Robert Stacey McCain wrote yesterday that Obama, the most liberal member of the U.S. Senate, was elected to the presidency by 20% of conservatives and 60% of moderates. How did he accomplish it? By hiding his liberalism behind moderate and vague platitudes. In a post McCain (the other McCain) entitled "The Triangulation of Hope", he wrote:
"What does this mean? It means that two decades of rhetorical fudging and policy incoherence have obscured the meaning of our political lexicon. George Bush the elder promised a "kinder, gentler" conservatism, raised taxes and signed onto a minimum-wage increase. Bill Clinton cleverly (and duplicitously) "triangulated," promising a middle-class tax cut he never delivered, vetoing welfare-reform twice before signing it, taking credit for a balanced budget that was mostly the result of a reduced military and Republican opposition to his spending proposals. The "compassionate conservatism" of George W. Bush has introduced still more confusion. In what sense are the No Child Left Behind Act and Medicare Part D "conservative" policies?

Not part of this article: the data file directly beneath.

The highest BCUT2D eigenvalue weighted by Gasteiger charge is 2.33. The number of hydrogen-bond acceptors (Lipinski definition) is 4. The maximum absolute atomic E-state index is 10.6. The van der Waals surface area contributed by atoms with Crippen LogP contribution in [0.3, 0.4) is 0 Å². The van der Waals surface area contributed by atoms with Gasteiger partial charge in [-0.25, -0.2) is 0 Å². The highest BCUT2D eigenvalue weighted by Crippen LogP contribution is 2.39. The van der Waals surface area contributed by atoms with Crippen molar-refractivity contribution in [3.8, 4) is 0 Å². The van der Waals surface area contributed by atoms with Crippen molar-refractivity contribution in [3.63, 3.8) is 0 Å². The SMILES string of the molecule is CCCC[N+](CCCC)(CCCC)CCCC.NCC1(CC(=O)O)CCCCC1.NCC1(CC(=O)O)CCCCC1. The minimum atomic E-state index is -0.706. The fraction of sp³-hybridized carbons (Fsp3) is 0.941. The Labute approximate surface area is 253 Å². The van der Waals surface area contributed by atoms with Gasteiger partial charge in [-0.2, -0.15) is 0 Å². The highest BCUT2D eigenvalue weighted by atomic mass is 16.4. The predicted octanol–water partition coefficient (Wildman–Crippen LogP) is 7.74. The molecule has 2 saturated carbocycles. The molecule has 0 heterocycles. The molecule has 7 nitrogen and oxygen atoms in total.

Considering that the Republican 2008 candidate, John McCain, had opposed tax cuts, collaborated with Russ Feingold on campaign finance regulation that helped Democrats achieve a decisive fundraising advantage, and collaborated with Ted Kennedy on an amnesty bill that infuriated conservative voters, it isn't hard to see why Obama so easily veiled his liberalism behind vague platitudes."
"Beginning Jan. 20, Obama must stop promising and start delivering, and with his army of online "progressive" activists demanding that he and the Democratic Congress enact liberal policies, what he aims to deliver won't be easily mistaken as "conservative." Republicans have triangulated themselves into the wilderness, and they'll stay there a long time, if they support Obama's radical agenda."
You can read the post, including the comments, here.